False reports compromise truth


Catherine Regen, Life Editor

Two weeks ago I wrote an article about the changes to Title IX regulations, courtesy of one Mrs. Betsy DeVos. As a result of that article, I received an email from a former professor at the Oregon Health & Science University named Buddy Ullman, who was fired for sexually harassing one of his students. A fact he neglected to include in his message to me, but that was readily available after a quick Google search of his name. 

In the first line he told me I had some of my facts wrong, an impossible feat considering that the piece was entirely my own opinion and interpretation of the new regulations. He then continued by saying that the old Title IX system was harmful to both accusers and respondents, a fact that couldn’t be further from the truth considering that victims of sexual assault and harassment are the only true victims of that scenario, point blank. 

The professor who emailed me was reported for inappropriately kissing a student on the forehead and leaving inappropriate comments on a Facebook post she was tagged in. He claims in a piece he wrote defending himself on the SAVE website, that this student falsely reported the incident as retaliation for him failing her. The insinuation that a young, impressionable woman would put herself through the Title IX reporting process based on a lie is slanderous at the very least, and incredibly destructive. 

Statistics show that only between 2% and 10% of sexual assault reports are false, as presented by several studies summarized by the National Sexual Violence Resource Center. But this issue is a serious one, and one that I have come to witness firsthand in my own life. Only two days ago I watched someone call their RA and Campus Police falsely insinuating that a friend in the apartment was verbally assaulting her, a claim that was categorically false across the board. That action and ones like it have real world consequences and are not to be taken lightly. Both sides of this issue have very serious implications and false reporting only worsens the social attitude regarding sexual assault. It makes officials more skeptical of reporters and survivors, who are already suffering from their initial trauma. In my opinion, that is single-handedly one of the worst possible things someone could do, and for me is utterly unforgivable.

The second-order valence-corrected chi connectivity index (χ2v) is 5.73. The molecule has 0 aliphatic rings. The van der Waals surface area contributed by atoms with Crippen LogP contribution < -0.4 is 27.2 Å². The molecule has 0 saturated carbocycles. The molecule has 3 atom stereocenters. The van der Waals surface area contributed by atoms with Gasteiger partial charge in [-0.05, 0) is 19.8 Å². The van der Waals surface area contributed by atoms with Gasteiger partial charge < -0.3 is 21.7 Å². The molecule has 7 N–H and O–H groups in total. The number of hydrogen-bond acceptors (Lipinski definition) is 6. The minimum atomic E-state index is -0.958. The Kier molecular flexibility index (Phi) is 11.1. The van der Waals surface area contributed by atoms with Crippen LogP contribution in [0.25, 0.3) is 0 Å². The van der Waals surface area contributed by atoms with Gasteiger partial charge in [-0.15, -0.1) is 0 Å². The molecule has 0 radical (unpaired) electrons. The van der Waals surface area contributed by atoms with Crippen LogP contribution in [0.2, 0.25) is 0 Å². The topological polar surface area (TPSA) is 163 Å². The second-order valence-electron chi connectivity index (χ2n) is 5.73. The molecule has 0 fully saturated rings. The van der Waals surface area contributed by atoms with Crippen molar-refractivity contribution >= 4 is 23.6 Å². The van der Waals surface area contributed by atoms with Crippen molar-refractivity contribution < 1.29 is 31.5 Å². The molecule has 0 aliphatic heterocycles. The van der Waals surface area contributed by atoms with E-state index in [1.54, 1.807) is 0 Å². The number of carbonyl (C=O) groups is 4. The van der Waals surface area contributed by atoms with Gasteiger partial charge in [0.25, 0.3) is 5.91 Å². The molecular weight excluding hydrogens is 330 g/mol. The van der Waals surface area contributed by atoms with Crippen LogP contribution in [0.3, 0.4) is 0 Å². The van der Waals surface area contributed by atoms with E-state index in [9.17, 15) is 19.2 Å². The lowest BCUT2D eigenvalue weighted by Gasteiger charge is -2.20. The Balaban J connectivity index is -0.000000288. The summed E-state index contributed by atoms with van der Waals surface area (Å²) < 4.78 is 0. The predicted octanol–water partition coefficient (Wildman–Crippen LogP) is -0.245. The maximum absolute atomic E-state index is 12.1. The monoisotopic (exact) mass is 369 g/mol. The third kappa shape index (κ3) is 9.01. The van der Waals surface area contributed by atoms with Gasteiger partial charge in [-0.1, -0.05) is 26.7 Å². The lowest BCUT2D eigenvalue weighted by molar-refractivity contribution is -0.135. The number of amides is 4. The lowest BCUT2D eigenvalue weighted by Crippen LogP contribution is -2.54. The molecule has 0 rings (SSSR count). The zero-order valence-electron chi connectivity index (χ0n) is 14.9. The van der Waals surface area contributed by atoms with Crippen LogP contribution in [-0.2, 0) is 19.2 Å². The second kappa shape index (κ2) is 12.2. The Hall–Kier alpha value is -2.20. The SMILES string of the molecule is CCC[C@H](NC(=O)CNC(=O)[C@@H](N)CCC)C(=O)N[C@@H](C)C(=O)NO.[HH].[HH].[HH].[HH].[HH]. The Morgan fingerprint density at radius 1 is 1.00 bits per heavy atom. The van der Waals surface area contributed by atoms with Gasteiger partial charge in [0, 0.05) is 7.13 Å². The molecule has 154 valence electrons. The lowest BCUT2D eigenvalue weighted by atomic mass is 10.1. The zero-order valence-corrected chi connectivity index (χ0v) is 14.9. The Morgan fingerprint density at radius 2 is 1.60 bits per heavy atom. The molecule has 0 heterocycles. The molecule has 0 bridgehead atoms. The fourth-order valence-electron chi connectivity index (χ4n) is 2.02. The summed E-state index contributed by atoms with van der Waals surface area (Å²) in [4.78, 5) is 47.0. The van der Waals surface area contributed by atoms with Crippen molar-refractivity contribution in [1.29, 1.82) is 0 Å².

The professor who emailed me was reported for inappropriately kissing a student on the forehead, and leaving inappropriate comments…”

Even after experiencing false reporting first hand, I am unable to acquiesce to the outright offensive opinions of the professor who emailed me. It is almost comical how incredibly insolent his words were. In his last line he claimed Ruth Bader Ginsberg would have disagreed with my position, which I find to be outrageous and slanderous to her memory. 

Mr. Ullman, I now speak directly to you since you love to find obscure articles in college newspapers and harass their authors. 

Mr. Ullman, we should all make a concentrated effort to believe survivors. I completely empathize that you face personal challenges with this topic, but I hope that you can take the time to recognize the importance of your words and actions. We all have a part to play in making the world a better place and I truly believe that you can open your mind to the bigger picture. I can see how the new regulations would benefit someone who had the experience you described in your piece for SAVE, but they are deeply harmful to survivors, who are arguably the more important group in this scenario. Cisgendered straight white men have controlled the narrative surrounding sexual harassment, assault and violence for too long. Respect that the issue at hand is bigger than just you and your story. Finally, you might consider changing your email signature to reflect that you did not retire, but in fact were fired. I recognize that my opinions are harsh, but I feel they reflect the seriousness of the subject at hand.